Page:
Title: Consistency of mist netting and point counts in assessing landbird species richness and relative abundance during migration
Author: Wang, Yong; Finch, Deborah M.
Source: The Condor. 104(1): 59-72.
Description: We compared consistency of species richness and relative abundance data collected concurrently using mist netting and point counts during migration in riparian habitats along the middle Rio Grande of central New Mexico. Mist netting detected 74% and point counts detected 82% of the 197 species encountered during the study. Species that mist netting failed to capture were usually large, such as quails, raptors, owls, woodpeckers, jays, and crows, or those foraging on the wing, such as swallows and nighthawks; species that point counts failed to detect were usually small, such as sparrows, warblers, vireos, and wrens, or rare species. For the 110 species detected by both techniques, relative abundance was correlated (r = 0.75). However, point counts tended to provide lower estimates for species that were more likely to be captured by mist netting. The strength of the relationship of abundance estimates from the two methods varied by habitat type (cottonwood, agriculture, and willow). The discrepancy between the two techniques was similar in both magnitude and direction in willow and agriculture habitats but was less consistent between each of these two and cottonwood, probably because of canopy height and vegetation vertical structure. The discrepancy between the two techniques in estimating relative abundance was smaller in this study than in studies on breeding or wintering grounds. Less habitat specificity and more-active foraging by migrants during stopover might underlie the high consistency between mist netting and point counts in this study.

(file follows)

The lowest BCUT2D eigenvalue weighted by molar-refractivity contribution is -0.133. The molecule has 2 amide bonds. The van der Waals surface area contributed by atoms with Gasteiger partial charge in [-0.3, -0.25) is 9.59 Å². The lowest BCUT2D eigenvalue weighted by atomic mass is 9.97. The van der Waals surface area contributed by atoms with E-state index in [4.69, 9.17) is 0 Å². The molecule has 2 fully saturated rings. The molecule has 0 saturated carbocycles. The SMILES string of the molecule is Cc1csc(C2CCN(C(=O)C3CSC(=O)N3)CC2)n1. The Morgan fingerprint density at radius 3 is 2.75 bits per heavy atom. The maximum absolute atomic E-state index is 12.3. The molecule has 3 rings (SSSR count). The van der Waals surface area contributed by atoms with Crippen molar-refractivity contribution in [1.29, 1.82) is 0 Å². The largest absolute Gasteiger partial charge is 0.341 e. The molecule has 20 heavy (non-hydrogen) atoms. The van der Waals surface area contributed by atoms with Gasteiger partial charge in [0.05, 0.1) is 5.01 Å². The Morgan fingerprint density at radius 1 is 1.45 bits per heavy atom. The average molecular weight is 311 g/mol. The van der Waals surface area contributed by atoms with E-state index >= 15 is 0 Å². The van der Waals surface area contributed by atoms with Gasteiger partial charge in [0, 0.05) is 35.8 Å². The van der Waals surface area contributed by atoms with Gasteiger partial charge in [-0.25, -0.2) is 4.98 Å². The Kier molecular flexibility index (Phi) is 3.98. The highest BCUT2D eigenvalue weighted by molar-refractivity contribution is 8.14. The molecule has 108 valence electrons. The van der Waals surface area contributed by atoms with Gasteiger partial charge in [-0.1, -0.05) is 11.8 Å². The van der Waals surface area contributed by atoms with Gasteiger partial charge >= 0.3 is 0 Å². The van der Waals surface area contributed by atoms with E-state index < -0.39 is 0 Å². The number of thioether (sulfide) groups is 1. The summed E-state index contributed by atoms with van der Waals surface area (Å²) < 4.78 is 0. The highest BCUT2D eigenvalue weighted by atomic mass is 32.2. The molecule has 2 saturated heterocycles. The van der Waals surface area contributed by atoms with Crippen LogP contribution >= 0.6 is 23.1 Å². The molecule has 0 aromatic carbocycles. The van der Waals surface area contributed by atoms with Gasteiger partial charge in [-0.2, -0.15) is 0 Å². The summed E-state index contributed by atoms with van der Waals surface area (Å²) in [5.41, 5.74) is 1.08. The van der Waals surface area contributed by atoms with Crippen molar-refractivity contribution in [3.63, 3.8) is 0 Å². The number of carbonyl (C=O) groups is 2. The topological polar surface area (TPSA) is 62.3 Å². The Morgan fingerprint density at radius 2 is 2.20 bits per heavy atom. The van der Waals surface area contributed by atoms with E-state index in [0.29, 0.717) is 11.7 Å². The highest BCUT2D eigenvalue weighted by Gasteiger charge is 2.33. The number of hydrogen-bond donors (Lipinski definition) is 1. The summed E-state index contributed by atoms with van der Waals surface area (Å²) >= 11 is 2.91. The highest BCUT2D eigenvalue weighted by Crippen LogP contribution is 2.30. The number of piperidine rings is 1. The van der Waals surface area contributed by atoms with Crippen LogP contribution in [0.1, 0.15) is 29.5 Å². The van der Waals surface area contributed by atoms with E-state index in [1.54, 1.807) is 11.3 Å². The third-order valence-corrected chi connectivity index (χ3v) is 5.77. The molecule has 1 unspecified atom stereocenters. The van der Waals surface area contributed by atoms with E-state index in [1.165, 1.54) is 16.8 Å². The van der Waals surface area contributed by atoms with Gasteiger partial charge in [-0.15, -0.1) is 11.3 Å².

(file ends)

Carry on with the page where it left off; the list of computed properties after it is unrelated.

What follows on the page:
Keywords: landbirds, migration, mist netting, point count, relative abundance, Rio Grande, species richness
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Wang, Yong; Finch, Deborah M. 2002. Consistency of mist netting and point counts in assessing landbird species richness and relative abundance during migration. The Condor. 104(1): 59-72.
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